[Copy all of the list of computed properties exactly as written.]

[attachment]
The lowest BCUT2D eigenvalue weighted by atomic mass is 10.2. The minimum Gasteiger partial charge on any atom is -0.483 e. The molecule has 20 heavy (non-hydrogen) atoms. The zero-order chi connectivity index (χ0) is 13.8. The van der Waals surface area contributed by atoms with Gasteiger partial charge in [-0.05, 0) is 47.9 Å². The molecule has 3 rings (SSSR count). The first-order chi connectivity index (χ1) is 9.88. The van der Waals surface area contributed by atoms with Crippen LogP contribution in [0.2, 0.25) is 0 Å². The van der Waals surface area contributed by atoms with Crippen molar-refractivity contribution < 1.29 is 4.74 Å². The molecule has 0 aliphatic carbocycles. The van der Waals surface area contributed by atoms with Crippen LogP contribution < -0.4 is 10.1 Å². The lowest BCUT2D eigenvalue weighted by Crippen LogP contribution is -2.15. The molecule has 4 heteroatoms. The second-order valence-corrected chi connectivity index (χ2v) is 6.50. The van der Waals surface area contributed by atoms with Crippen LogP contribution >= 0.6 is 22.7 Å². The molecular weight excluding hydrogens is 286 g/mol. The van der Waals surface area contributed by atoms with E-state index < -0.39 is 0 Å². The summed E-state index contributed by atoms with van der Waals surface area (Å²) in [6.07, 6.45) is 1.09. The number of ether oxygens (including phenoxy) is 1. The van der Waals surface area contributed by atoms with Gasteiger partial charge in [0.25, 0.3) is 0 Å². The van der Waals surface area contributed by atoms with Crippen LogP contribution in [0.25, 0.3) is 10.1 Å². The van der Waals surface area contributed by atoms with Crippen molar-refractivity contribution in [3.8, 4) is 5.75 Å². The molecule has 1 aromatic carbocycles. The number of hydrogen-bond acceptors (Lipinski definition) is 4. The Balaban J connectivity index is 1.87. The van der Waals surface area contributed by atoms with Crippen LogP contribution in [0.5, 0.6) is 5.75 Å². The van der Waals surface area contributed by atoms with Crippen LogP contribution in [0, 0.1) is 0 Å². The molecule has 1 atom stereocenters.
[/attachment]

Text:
The lowest BCUT2D eigenvalue weighted by atomic mass is 10.2. The minimum Gasteiger partial charge on any atom is -0.483 e. The molecule has 20 heavy (non-hydrogen) atoms. The zero-order chi connectivity index (χ0) is 13.8. The van der Waals surface area contributed by atoms with Gasteiger partial charge in [-0.05, 0) is 47.9 Å². The molecule has 3 rings (SSSR count). The first-order chi connectivity index (χ1) is 9.88. The van der Waals surface area contributed by atoms with Crippen LogP contribution in [0.2, 0.25) is 0 Å². The van der Waals surface area contributed by atoms with Crippen molar-refractivity contribution < 1.29 is 4.74 Å². The molecule has 0 aliphatic carbocycles. The van der Waals surface area contributed by atoms with Crippen LogP contribution < -0.4 is 10.1 Å². The lowest BCUT2D eigenvalue weighted by Crippen LogP contribution is -2.15. The molecule has 4 heteroatoms. The second-order valence-corrected chi connectivity index (χ2v) is 6.50. The van der Waals surface area contributed by atoms with Crippen LogP contribution >= 0.6 is 22.7 Å². The molecular weight excluding hydrogens is 286 g/mol. The van der Waals surface area contributed by atoms with E-state index < -0.39 is 0 Å². The summed E-state index contributed by atoms with van der Waals surface area (Å²) in [6.07, 6.45) is 1.09. The number of ether oxygens (including phenoxy) is 1. The van der Waals surface area contributed by atoms with Gasteiger partial charge in [0.25, 0.3) is 0 Å². The van der Waals surface area contributed by atoms with Crippen LogP contribution in [0.25, 0.3) is 10.1 Å². The van der Waals surface area contributed by atoms with Crippen molar-refractivity contribution in [3.8, 4) is 5.75 Å². The molecule has 1 aromatic carbocycles. The number of hydrogen-bond acceptors (Lipinski definition) is 4. The Balaban J connectivity index is 1.87. The van der Waals surface area contributed by atoms with Crippen LogP contribution in [0.5, 0.6) is 5.75 Å². The van der Waals surface area contributed by atoms with Crippen LogP contribution in [0, 0.1) is 0 Å². The molecule has 1 atom stereocenters.